Annapolis is a city with so little violent crime that the police department has no homicide unit -- simply a collection of eight full-time detectives who investigate everything from robberies to child abuse to fraud.

Yet the hottest ticket in town is the daily police report, created by the earnestly lugubrious Officer Hal Dalton, posted daily on the city's Web site and sent by e-mail to more than 400 subscribers around the city -- and across the country.

Every morning, Dalton comes to work at 6 a.m., rifles through the overnight police reports and puts together a description of the previous 24 hours' most intriguing crimes.

Nothing is too trivial to deserve mention, not even the 50 cents stolen from a car on Chester Avenue or the 53-year-old woman stopped on Hilltop Lane for not wearing a seat belt. There's the 13-year-old boy caught driving a car he stole from the Annapolis Mall, and the woman on Clay Street who told police she had allowed a homeless man to sleep overnight in her home but "did not want him in there during the day." The report continues, "She kicked him out," and he repaid her concern "by kicking on her side door."

The blotter, a narrative of the city's crime logs, even has a few main characters, such as Gloria Shabazz, a 29-year-old Annapolitan who, since January, has appeared in the blotter six times on charges of trespassing, drug possession and theft. In the last month alone, the police reported nabbing her for allegedly stealing a woman's purse at Tsunami's, a swanky Annapolis restaurant and club; for sleeping in the hallway of Timothy House, a senior citizens center, where the Housing Authority had banned her from setting foot; and for possession of "narcotics paraphernalia," including two razor blades, two spoons, nine hypodermic needles and a "suspected homemade crack smoking device."

"Isn't there something we can do about her?" blotter subscriber Melanie Lynch asked a police friend of hers after Shabazz's name showed up so many times that she found herself looking for it. Lynch said the officer answered, "People have to want help before they can get it."

The blotter's No.1 character, of course, is Dalton himself: a 49-year-old father of three -- with another on the way -- who has 28 years on the police force and has tacked pictures of his German shepherd, Ana, and his Belgian Malinois, Jake, on the bulletin board next to his computer.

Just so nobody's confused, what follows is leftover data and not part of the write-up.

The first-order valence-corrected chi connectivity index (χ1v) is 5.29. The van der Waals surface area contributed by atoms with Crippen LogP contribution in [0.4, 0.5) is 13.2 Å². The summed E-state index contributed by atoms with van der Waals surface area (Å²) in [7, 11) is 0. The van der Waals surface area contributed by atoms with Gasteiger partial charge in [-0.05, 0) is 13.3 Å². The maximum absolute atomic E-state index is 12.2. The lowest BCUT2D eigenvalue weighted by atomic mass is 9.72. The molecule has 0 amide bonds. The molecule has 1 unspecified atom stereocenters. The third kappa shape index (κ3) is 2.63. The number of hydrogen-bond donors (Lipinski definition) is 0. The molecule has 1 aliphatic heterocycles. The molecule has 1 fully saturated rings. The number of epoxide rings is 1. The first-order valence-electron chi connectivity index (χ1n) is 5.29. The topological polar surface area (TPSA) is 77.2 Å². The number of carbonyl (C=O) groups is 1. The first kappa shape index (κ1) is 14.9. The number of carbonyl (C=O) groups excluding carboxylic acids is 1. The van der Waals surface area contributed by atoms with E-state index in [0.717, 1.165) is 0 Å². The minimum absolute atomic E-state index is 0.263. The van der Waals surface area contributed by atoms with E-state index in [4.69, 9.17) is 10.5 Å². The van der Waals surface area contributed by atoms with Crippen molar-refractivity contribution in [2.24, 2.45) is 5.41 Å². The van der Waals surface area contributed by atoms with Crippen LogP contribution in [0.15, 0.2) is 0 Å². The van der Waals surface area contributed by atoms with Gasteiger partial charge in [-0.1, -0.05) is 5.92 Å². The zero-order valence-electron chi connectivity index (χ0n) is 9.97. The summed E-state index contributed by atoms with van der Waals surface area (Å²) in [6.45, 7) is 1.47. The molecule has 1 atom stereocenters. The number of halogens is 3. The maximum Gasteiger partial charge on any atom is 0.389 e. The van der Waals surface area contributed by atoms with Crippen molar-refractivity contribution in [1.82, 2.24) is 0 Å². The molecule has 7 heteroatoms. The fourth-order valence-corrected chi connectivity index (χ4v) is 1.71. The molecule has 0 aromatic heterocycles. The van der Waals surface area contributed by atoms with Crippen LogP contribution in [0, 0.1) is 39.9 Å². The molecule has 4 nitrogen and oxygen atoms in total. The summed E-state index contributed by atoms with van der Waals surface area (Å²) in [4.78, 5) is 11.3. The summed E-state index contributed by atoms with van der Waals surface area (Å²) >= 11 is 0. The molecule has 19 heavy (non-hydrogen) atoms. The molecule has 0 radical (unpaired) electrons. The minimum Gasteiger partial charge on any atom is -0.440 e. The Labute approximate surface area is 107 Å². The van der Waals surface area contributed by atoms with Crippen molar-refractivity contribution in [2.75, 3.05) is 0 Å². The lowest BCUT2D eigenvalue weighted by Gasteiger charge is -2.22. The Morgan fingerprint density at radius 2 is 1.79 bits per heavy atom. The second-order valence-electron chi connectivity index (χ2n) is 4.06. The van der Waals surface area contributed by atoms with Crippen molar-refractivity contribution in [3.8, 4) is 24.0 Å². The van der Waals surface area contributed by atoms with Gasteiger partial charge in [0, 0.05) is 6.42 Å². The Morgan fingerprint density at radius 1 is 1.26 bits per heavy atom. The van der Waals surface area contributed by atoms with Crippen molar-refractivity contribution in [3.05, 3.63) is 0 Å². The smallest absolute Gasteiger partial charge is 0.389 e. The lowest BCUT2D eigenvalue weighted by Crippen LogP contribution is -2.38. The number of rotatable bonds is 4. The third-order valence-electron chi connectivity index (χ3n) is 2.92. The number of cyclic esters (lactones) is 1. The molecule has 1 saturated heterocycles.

A year ago, when Annapolis was revamping its Web site, city leaders decided they needed a draw, and for that, they turned to Dalton, his fellow officers and the city's average 100 daily calls for service and five arrests.

"He is the star," crowed Jan Hardesty, who oversees the Web site. "If Officer Hal's police report does not come out, people squawk."

Dalton responded modestly, shrugging, "If Public Works puts out an announcement, not many people will read it."

Dalton has fans everywhere. Bob Maynard, an engineer in Dexter, Mich., subscribes because several family members went to the Naval Academy and his sister works in Annapolis.

"It's kind of the same as reading the obits every day," Maynard said.

Indeed, Dalton offers an intimate window into a world that is rarely reported in such detail. Most newspapers, including the Annapolis daily, will not publish stories with the headline "DRUG ARREST/DUMB BAD GUY," as was the case on Wednesday's report. Nor will such dramas as a squabble between two brothers appear, as happened Tuesday, when Joseph Holland, 42, was accused of stabbing his brother in the hand with a screwdriver, and the brother, Roger Leon Holland, 43, was accused of punching Joseph in the face. Both were arrested on assault charges.

Added Dalton's Valdosta, Ga., subscriber, Cpl. Russ Severns of the Valdosta State University police: "My jurisdiction is bordered to the north and west by affluent residential and commercial areas, and to the south and east by blighted neighborhoods. . . . As I read the Annapolis blotter, I see that their problems mirror ours."

In addition to the blotter, Dalton makes a daily WNAV radio appearance, and he does a half-hour cable television show, which airs Mondays and Wednesdays at 7 p.m. He alternates appearances with none other than the city's mayor.

"It's just like Heloise, only for law enforcement," Hardesty said. "He always has something to say."

Dalton's deadpan style has earned him a following of 400 e-mail subscribers.Officer Hal Dalton, who writes the daily Annapolis police report, talks to communications officer Darlene Battle in the radio room.